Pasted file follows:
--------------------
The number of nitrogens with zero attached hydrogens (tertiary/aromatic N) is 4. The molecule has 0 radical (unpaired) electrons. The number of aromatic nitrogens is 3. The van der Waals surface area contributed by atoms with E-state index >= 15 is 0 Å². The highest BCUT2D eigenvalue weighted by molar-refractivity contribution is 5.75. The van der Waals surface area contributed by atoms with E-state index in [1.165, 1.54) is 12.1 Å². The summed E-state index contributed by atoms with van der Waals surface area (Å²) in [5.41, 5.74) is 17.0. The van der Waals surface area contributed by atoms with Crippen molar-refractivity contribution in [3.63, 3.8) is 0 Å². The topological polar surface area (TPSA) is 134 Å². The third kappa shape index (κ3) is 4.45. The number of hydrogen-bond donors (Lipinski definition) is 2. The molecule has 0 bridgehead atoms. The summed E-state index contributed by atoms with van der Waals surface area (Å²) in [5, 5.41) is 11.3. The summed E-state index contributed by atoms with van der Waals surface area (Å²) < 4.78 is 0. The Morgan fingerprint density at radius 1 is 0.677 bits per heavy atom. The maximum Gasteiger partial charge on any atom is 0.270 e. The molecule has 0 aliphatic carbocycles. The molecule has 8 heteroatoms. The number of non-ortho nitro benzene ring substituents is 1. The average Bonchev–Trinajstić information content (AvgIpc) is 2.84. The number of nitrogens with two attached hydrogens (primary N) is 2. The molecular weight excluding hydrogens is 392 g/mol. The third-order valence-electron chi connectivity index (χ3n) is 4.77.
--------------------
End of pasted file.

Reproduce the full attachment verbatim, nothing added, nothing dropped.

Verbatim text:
The number of nitrogens with zero attached hydrogens (tertiary/aromatic N) is 4. The molecule has 0 radical (unpaired) electrons. The number of aromatic nitrogens is 3. The van der Waals surface area contributed by atoms with E-state index >= 15 is 0 Å². The highest BCUT2D eigenvalue weighted by molar-refractivity contribution is 5.75. The van der Waals surface area contributed by atoms with E-state index in [1.165, 1.54) is 12.1 Å². The summed E-state index contributed by atoms with van der Waals surface area (Å²) in [5.41, 5.74) is 17.0. The van der Waals surface area contributed by atoms with Crippen molar-refractivity contribution in [3.63, 3.8) is 0 Å². The topological polar surface area (TPSA) is 134 Å². The third kappa shape index (κ3) is 4.45. The number of hydrogen-bond donors (Lipinski definition) is 2. The molecule has 0 bridgehead atoms. The summed E-state index contributed by atoms with van der Waals surface area (Å²) in [5, 5.41) is 11.3. The summed E-state index contributed by atoms with van der Waals surface area (Å²) < 4.78 is 0. The Morgan fingerprint density at radius 1 is 0.677 bits per heavy atom. The maximum Gasteiger partial charge on any atom is 0.270 e. The molecule has 0 aliphatic carbocycles. The molecule has 8 heteroatoms. The number of non-ortho nitro benzene ring substituents is 1. The average Bonchev–Trinajstić information content (AvgIpc) is 2.84. The number of nitrogens with two attached hydrogens (primary N) is 2. The molecular weight excluding hydrogens is 392 g/mol. The third-order valence-electron chi connectivity index (χ3n) is 4.77.